A growing body of literature has demonstrated that HSP90 regulates diverse cellular functions. It accomplishes this by acting as a molecular chaperone for a wide variety of client proteins not only during times of cellular stress but also as to maintain protein homeostasis (Taipale et al., 2010). One way that HSP90 is thought to chaperone a broad spectrum of client proteins is by acting together with co-chaperones, which guide its recognition of clients and can help modulate HSP90 activity. Sgt1 is such a protein. Prior to this study, no functions or client proteins for mammalian Sgt1 were reported outside of its role in kinetochore complex assembly and innate immune receptor signaling. Although Sgt1 has been reported to chaperone a number of seemingly unrelated cellular clients, proteins containing LRR domains are overrepresented in Sgt1-dependent phenomena and the SGS domain of Sgt1 can directly associate with the LRR domain of a number of proteins (Dubacq et al., 2002; Mayor et al., 2007; Stuttmann et al., 2008). Our demonstration that the LRR domain of Scrib is necessary for Sgt1 complex formation provides additional evidence that Sgt1 may have evolved to preferentially link LRR domain containing proteins to the chaperone activity provided by HSP90.

We show that destabilization of Scrib following inhibition of Sgt1–HSP90 reduces the abundance of Scrib–PAK complexes. It is important to note that our data demonstrate that Sgt1 does not appear to be directly required for association of Scrib and PAK, but rather indirectly affects the ability of this complex to form by reducing the amount of Scrib available for the association. In fact, Sgt1–HSP90 is not likely part of the Scrib–βPix–PAK complex based on our inability to detect βPix or PAK in Sgt1 IPs and the failure of Sgt1 to colocalize with PAK in extensions (not shown). Consequently, Sgt1–HSP90 can be thought of as playing a permissive role in this signaling pathway through the regulation of Scrib levels. The identification of a function for Sgt1 in mammalian cell migration and Scrib stability points to the possibility of additional potential functions and clients for Sgt1 in mammals that remain to be discovered. Although Sgt1–HSP90 could be stabilizing a number of proteins required for migration, the identification of Scrib as an Sgt1–HSP90 client required for migration could also be relevant to the clinically important properties of HSP90 inhibition (Taipale et al., 2010).

Sgt1 and Scrib display subcellular colocalization with the intermediate filament protein vimentin. A recent study concluded that vimentin is responsible for protecting Scrib from ubiquitylation and degradation as well as regulating directional migration of 2D-cultured MDCK cells (Phua et al., 2009). Although we were unable to detect any ubiquitylation of Scrib in MDCK cells, Sgt1–HSP90 may function in concert with intermediate filaments to protect Scrib from ubiquitin-mediated degradation. Intriguingly, Sgt1 has been shown to associate with proteins of both ubiquitylating and de-ubiquitylating complexes (Kitagawa et al., 1999; Sowa et al., 2009; Zhang et al., 2008).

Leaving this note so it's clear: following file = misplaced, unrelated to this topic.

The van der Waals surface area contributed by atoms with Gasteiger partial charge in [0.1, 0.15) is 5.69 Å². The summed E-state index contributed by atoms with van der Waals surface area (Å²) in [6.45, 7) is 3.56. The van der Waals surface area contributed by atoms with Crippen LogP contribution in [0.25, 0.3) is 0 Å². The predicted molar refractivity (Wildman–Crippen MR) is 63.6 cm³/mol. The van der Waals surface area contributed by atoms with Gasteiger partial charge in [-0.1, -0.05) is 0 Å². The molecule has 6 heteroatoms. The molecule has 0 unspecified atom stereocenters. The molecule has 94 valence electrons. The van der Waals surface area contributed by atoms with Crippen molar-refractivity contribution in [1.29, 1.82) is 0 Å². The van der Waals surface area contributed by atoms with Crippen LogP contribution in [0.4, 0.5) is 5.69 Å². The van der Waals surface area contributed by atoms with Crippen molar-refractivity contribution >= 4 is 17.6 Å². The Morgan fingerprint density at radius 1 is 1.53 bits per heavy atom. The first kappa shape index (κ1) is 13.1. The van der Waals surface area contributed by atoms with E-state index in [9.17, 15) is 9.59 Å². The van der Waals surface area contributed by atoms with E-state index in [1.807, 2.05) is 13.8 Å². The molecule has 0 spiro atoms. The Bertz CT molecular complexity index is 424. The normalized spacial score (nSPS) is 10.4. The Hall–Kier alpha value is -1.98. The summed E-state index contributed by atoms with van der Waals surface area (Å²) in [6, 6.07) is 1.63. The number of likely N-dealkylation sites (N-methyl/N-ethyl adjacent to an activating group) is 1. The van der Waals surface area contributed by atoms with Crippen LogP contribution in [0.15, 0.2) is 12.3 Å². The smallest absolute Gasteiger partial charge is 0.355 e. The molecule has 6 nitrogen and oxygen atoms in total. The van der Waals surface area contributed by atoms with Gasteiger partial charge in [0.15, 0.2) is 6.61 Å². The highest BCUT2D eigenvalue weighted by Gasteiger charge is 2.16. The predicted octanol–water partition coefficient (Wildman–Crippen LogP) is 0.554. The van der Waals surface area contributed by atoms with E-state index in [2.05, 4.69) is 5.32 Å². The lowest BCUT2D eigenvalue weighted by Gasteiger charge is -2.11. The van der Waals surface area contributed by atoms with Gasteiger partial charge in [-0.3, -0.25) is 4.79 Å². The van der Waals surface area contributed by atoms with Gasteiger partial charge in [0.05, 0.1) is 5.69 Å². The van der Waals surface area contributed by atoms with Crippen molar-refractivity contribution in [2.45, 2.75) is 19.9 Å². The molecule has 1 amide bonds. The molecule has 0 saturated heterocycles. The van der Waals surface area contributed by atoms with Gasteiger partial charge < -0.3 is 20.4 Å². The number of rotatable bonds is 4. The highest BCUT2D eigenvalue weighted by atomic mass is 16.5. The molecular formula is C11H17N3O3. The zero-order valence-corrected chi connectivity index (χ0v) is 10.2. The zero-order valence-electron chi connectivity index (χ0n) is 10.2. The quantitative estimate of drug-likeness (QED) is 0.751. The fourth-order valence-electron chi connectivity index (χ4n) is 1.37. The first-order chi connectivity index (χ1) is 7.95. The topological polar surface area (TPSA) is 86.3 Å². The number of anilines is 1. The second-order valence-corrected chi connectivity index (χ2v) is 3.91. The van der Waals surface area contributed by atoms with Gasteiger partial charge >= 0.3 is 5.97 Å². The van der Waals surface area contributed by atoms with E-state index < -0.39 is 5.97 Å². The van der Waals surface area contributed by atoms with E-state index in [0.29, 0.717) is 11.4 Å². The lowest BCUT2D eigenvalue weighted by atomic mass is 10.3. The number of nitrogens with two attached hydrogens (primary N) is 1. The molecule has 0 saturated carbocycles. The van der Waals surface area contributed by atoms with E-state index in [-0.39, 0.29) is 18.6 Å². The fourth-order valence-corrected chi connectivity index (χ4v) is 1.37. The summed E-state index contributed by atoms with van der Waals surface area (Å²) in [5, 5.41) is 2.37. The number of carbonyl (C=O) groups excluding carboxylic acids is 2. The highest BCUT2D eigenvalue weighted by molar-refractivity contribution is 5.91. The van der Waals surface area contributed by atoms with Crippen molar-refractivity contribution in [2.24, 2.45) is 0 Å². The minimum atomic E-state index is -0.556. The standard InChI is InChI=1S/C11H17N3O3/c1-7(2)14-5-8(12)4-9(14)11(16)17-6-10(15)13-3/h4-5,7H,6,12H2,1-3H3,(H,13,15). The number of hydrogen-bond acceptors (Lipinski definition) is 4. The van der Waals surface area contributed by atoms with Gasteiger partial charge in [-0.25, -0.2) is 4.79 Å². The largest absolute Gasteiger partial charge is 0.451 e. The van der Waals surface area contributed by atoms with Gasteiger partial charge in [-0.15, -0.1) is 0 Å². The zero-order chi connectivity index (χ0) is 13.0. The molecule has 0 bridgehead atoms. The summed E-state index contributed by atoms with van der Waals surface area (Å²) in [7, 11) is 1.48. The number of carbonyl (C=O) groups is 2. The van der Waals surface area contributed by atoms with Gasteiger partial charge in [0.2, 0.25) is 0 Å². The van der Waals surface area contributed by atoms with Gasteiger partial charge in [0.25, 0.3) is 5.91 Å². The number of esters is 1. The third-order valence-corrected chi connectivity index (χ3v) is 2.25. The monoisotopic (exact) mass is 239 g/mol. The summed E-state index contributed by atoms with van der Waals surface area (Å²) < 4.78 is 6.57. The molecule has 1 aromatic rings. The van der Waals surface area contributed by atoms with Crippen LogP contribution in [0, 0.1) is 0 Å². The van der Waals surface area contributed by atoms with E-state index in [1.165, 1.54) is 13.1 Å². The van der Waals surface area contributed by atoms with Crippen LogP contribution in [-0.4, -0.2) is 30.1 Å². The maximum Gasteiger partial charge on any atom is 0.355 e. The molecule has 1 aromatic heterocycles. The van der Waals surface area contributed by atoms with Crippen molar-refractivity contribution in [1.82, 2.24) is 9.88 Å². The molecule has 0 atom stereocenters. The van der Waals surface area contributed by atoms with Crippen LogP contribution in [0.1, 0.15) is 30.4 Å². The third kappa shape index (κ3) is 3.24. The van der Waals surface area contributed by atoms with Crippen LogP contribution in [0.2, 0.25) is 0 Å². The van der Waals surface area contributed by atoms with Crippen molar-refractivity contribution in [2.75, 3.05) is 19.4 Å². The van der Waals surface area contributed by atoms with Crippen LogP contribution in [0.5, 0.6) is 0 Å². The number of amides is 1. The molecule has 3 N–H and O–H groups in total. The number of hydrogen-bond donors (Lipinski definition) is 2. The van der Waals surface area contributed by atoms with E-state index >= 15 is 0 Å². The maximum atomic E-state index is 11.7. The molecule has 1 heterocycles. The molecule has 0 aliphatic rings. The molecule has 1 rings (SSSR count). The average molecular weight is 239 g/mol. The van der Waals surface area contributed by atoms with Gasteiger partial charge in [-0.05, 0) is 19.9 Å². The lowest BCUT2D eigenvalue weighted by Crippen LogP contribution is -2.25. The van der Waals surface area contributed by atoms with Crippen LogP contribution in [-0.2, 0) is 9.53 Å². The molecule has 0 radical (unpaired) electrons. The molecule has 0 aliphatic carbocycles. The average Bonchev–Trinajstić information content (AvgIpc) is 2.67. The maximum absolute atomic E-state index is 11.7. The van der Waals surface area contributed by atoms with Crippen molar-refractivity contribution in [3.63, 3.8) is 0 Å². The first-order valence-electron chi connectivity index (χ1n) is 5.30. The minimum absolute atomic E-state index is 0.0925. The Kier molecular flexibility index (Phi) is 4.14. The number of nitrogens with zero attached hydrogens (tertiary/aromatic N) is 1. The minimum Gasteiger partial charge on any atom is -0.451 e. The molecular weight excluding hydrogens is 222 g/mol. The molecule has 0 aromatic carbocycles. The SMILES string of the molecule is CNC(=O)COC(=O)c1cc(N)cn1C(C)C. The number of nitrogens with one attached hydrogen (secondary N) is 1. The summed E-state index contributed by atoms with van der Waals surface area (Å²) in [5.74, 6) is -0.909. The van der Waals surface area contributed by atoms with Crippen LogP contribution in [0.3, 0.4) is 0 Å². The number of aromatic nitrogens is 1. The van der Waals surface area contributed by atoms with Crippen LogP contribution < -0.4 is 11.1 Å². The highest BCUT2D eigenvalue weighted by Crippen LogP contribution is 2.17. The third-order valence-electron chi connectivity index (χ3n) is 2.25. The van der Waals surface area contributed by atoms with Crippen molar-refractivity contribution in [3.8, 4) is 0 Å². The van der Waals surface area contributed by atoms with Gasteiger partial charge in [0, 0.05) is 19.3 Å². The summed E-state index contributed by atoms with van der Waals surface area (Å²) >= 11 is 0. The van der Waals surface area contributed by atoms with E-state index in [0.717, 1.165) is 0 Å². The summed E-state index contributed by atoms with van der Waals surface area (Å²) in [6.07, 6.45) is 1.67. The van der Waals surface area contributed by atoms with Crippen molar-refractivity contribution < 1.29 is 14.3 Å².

The proper regulation of protein stability and homeostasis has emerged as an essential regulatory mechanism for a number of proteins and the pathways they function in (Taipale et al., 2010). Despite the fundamental role for chaperones in a wide variety of cellular processes, little evidence has been presented for their role in the regulation of polarity proteins. Interestingly, another HSP90 co-chaperone, CDC-37, was shown to regulate PAR polarity complex proteins in C. elegans (Beers and Kemphues, 2006). More recently, a genetic requirement for Sgt1 in mediating cortical Scribble localization and LKB1/AMPK signaling in Drosophila neuroblasts was reported (Andersen et al., 2012). The authors of this study did not directly look at Scrib stability; however, it is possible that Sgt1 also stabilizes Scribble in Drosophila as well. These findings and our current study highlight an unappreciated role for chaperone regulated protein stability on polarity proteins. Undoubtedly, additional examples of polarity protein regulated processes that require chaperoning await discovery; indeed this may be a general mechanism for the regulation of polarity and morphogenesis.

Materials and Methods

Cell culture and reagents

MDCK II cells were grown in MEM supplemented with 5% fetal bovine serum, penicillin and streptomycin. For cyst experiments, MDCK cells were trypsinized into a single cell suspension (2×104 cells/ml) containing 2% growth-factor-reduced Matrigel. This suspension was plated into individual chambers of eight-well coverglass chamber slides coated with 6 µl 100% Matrigel and grown for 4–5 days. Το induce cyst extension formation, Matrigel grown cysts were washed once with normal growth medium and then stimulated for 24–48 hours with 50 ng/ml HGF in 2% growth factor reduced Matrigel.